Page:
Until the last day, Trump continued to hit Cuba with criminal sanctions

A few days after the end of the administration of President Donald Trump, the United States announced new sanctions against the Cuban Ministry of Interior (Minente), one of the unilateral measures recently adopted against the island.

Without providing any evidence, the pretext for this action is the purported responsibility of the portfolio minister, General Lazaro Alvarez Casas, for alleged human rights violations, an excuse that the United States government uses repeatedly against states that do not surrender. To their direction.
According to an official statement by Secretary of State Mike Pompeo, the measure was adopted, according to Executive Order 13818, which implements the Program for International Human Rights Accountability, which is one of the laws that Washington uses to interfere in the internal affairs of other countries.

The text reiterates allegations similar to those made clear in recent years, and indicates that Minint is classified as responsible, complicit, or directly or indirectly participating in alleged human rights violations.
Among other justifications for the imposition of sanctions on Minente, Pompeo’s statement notes that the Cuban government is holding at least 100 prisoners, according to that federal agency, in prison for political reasons.
However, the Caribbean state authorities have rejected this category on several occasions, as they are in fact individuals who have violated Cuban laws by committing various criminal acts.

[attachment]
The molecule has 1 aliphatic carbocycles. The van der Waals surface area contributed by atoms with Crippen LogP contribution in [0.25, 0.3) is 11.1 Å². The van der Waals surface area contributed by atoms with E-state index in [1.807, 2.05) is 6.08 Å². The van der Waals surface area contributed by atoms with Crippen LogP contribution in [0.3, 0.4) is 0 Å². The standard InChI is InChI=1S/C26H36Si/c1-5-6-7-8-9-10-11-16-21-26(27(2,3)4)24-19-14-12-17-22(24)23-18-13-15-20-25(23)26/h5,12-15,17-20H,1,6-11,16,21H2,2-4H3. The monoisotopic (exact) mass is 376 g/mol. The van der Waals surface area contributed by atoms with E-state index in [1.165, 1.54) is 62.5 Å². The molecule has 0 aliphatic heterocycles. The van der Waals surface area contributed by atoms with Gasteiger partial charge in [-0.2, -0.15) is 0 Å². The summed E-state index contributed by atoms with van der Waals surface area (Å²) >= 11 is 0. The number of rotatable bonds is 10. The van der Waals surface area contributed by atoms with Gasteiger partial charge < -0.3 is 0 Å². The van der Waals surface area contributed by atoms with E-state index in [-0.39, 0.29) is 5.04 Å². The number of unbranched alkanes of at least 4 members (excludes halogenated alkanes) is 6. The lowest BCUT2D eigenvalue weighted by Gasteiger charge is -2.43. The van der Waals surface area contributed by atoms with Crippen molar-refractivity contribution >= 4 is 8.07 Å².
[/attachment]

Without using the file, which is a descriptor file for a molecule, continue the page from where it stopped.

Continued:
Finally, the Secretary of State calls on governments and other international organizations to comply with Washington’s demands and join these unilateral sanctions, in addition to those imposed by the White House against Cuba for nearly 60 years.

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The unwarranted and unilateral action against Minente adds to Pompeo’s announcement this week regarding the new inclusion of the island in Washington’s list of countries that sponsor terrorism, a clause that experts describe as one-sided, bogus, and politically incorrect.
Cuban President Miguel Diaz-Canel described the decision as “the last strikes of a failed and corrupt administration with the Cuban-Miami mafia.”

From Prinsa Latina – translated by Edda Garbry

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